Moody’s Cuts India’s Economic Growth Forecast to 5.6 Per cent

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New Delhi: A week after changing the outlook on the Indian Government’s ratings to negative from stable, Moody’s Investors Service on Thursday cut the country’s economic growth forecast for current year to 5.6% from 5.8% estimated earlier.

In its report, the rating agency cautioned that the India’s GDP slowdown is lasting longer than previously expected.

“We have revised down our growth forecast for India. We now forecast slower real GDP growth of 5.6 per cent in 2019, from 7.4 per cent in 2018,” Moody’s said.

It expects economic activity to pick up in 2020 and 2021 to 6.6% and 6.7% respectively, but the pace to remain lower than in the recent past.

Last week, Moody’s Investors Service cut India’s ratings outlook to “negative” from “stable”, citing increasing risks that Asia’s third largest economy will grow at a slower pace than in the past.

Earlier on November 7, Moody’s changed the outlook on the Government of India’s ratings to negative from stable and affirmed the Baa2 foreign-currency and local-currency long-term issuer ratings.

Moody’s also affirmed India’s Baa2 local-currency senior unsecured rating and its P-2 other short-term local-currency rating.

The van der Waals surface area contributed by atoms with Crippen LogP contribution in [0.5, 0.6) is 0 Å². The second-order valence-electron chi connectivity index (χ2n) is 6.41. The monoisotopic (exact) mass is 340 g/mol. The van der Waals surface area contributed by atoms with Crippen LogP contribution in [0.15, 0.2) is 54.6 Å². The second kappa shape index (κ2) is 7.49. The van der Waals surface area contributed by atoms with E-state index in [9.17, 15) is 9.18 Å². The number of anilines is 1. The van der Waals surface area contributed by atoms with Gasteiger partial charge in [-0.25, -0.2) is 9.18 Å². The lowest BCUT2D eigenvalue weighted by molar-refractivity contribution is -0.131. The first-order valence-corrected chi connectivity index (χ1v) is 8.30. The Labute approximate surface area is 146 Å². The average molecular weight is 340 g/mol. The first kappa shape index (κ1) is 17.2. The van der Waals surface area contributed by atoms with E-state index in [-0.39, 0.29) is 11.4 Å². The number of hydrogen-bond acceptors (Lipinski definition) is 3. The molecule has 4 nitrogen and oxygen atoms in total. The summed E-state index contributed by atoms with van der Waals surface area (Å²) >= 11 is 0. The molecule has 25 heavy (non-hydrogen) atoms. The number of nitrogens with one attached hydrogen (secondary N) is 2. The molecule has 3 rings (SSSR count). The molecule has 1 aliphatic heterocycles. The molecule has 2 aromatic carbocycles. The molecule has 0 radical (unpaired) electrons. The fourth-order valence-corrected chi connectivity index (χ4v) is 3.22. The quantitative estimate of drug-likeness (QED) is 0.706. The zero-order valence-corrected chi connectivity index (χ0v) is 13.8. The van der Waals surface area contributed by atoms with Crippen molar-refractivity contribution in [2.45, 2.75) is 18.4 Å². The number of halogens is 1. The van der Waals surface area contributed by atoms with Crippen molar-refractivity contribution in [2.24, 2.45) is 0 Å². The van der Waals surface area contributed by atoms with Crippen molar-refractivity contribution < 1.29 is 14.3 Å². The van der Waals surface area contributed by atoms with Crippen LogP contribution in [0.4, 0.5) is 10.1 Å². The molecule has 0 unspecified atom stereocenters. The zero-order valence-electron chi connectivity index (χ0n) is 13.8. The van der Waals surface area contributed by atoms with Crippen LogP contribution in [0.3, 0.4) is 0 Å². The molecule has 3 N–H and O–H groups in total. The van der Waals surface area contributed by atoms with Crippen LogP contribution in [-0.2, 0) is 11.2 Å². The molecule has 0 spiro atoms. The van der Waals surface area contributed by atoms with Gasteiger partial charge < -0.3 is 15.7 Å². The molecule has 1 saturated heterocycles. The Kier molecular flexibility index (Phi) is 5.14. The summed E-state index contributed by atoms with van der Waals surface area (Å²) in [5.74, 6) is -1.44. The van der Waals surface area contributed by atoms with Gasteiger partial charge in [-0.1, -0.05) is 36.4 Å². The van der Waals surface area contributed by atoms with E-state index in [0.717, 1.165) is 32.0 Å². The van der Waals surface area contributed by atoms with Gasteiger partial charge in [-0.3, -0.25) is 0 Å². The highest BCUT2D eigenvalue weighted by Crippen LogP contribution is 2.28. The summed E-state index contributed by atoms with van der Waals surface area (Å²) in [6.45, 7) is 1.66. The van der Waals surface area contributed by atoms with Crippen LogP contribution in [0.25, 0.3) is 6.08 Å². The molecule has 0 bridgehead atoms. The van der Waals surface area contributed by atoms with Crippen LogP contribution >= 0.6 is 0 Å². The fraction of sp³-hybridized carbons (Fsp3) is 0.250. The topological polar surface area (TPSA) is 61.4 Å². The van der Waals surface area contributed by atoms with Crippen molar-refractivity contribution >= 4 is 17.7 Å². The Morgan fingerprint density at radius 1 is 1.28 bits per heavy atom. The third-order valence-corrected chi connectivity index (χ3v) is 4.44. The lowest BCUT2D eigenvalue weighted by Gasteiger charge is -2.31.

Moody’s decision to change the outlook to negative reflects increasing risks that economic growth will remain materially lower than in the past, partly reflecting lower government and policy effectiveness at addressing long-standing economic and institutional weaknesses than Moody’s had previously estimated, leading to a gradual rise in the debt burden from already high levels.

While government measures to support the economy should help to reduce the depth and duration of India’s growth slowdown, prolonged financial stress among rural households, weak job creation, and, more recently, a credit crunch among non-bank financial institutions (NBFIs), have increased the probability of a more entrenched slowdown, it said.

Moreover, the prospects of further reforms that would support business investment and growth at high levels, and significantly broaden the narrow tax base, have diminished.

If nominal GDP growth does not return to high rates, Moody’s expects that the government will face very significant constraints in narrowing the general government budget deficit and preventing a rise in the debt burden.

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